Britain's House of Commons has approved a measure to impose sanctions against people deemed guilty of human rights violations, in memory of the late Russian lawyer Sergei Magnitsky.
British Foreign Secretary Boris Johnson called passage of the measure without a vote on May 1 after agreement with the main opposition Labour Party in the House of Commons an "important moment."
"These [provisions] will allow the U.K. to act against those responsible for serious offenses worldwide. U.K. stands up for human rights globally," he said on Twitter.
The measure must be approved by the House of Lords to become law.
Similar legislation in the United States has been used to target Russian human rights abusers. The measure received new impetus in Britain following a March nerve-agent attack against a former Russian spy living in Salisbury that was blamed on Moscow.
The British legislation is written as an amendment to a sanctions bill and would authorize the government to impose sanctions to punish rights abuses and as "a deterrent to gross violations of human rights."
It comes after a campaign led by William Browder, a former leading financier in Russian markets for whom Magnitsky worked in 2008 when he revealed a massive fraud by the Russian state.
Shortly after Magnitsky's revelation, the Russian government imprisoned him on charges of tax evasion, and he died in a Moscow prison in November 2009.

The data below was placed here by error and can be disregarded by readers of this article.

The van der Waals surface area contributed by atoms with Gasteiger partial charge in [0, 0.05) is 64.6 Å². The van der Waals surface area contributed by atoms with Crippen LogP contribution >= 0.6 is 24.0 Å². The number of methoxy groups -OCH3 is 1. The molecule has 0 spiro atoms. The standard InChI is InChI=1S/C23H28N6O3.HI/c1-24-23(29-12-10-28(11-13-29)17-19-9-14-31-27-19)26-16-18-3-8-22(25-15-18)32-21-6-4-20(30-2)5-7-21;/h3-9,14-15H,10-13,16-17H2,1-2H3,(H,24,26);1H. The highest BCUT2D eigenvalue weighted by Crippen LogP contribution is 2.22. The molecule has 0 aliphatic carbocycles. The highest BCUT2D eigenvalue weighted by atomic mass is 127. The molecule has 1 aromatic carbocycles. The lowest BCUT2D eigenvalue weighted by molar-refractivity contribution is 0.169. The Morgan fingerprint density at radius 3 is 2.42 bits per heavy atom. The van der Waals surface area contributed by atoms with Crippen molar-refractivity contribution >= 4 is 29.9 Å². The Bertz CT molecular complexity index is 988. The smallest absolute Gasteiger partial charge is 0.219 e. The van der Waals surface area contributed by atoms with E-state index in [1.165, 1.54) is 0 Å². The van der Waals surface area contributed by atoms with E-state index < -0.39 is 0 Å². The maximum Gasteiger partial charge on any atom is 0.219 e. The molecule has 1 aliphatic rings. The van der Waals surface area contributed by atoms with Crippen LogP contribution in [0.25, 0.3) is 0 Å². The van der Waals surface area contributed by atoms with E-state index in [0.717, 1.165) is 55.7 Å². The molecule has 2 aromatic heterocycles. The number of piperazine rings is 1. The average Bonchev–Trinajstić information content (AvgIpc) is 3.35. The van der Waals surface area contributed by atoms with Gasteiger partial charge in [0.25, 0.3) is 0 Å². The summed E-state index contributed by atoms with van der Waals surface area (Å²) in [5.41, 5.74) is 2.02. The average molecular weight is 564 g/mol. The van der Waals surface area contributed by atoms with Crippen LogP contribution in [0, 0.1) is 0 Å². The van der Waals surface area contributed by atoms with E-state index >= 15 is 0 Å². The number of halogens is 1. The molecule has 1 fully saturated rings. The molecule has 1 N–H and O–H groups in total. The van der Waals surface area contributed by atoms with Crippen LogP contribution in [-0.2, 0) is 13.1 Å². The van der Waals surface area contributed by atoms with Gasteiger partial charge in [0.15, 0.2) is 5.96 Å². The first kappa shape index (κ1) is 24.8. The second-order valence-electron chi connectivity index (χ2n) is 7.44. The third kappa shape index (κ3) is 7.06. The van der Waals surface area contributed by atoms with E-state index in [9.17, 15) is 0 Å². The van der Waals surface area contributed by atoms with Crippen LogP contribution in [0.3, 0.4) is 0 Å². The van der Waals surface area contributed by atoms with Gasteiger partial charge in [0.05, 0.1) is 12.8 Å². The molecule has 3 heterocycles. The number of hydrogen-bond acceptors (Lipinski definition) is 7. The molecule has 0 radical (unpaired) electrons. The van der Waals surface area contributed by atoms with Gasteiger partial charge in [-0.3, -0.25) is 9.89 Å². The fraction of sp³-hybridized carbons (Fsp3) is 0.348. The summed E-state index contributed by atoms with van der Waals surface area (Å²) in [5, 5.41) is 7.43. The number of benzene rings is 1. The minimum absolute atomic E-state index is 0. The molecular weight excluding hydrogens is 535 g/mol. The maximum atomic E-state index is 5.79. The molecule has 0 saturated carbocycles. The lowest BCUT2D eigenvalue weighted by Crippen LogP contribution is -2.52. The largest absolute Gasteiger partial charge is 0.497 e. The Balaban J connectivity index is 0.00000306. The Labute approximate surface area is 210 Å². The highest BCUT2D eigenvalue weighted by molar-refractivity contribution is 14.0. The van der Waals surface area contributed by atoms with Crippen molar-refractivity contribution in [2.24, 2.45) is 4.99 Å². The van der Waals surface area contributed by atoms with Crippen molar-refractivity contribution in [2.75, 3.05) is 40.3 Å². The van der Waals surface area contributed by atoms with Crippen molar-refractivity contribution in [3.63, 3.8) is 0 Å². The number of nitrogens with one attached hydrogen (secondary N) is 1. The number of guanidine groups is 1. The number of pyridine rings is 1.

"This is a huge milestone for Britain and our campaign. It's a really huge win for justice," Browder told AFP.
"Russian human rights abusers have been sheltering their money in the U.K. without any fear of the consequences for the last two decades, and this should put the fear of God into them that their assets will be seized."
He added: "This would have happened with or without the Salisbury attack, but that focused everybody's minds on the bad intent of the Putin regime."
Prime Minister Theresa May promised to push for the legislation after the poisoning of former Russian spy Sergei Skripal and his daughter Yulia on March 4.
"We will play our part in an international effort to punish those responsible for the sorts of abuses suffered by Sergei Magnitsky," she said at the time.
Russia has denied any involvement in the attack on the Skripals, which led to the biggest tit-for-tat expulsions of diplomats by Russia and an array of British allies since the Cold War.
The U.S. Congress passed the Magnitsky Act in 2012 and Washington has used it to slap tough sanctions on Russian officials linked to Magnitsky's death, blocking them from visiting the United States and freezing their assets.
Russian President Vladimir Putin has dismissed allegations that Magnitsky's death was linked to his alleged mistreatment in prison, saying he died of heart failure.
A Russian court sentenced Browder in absentia in December to nine years in prison after finding him guilty of deliberate bankruptcy and tax evasion, allegations Browder denies.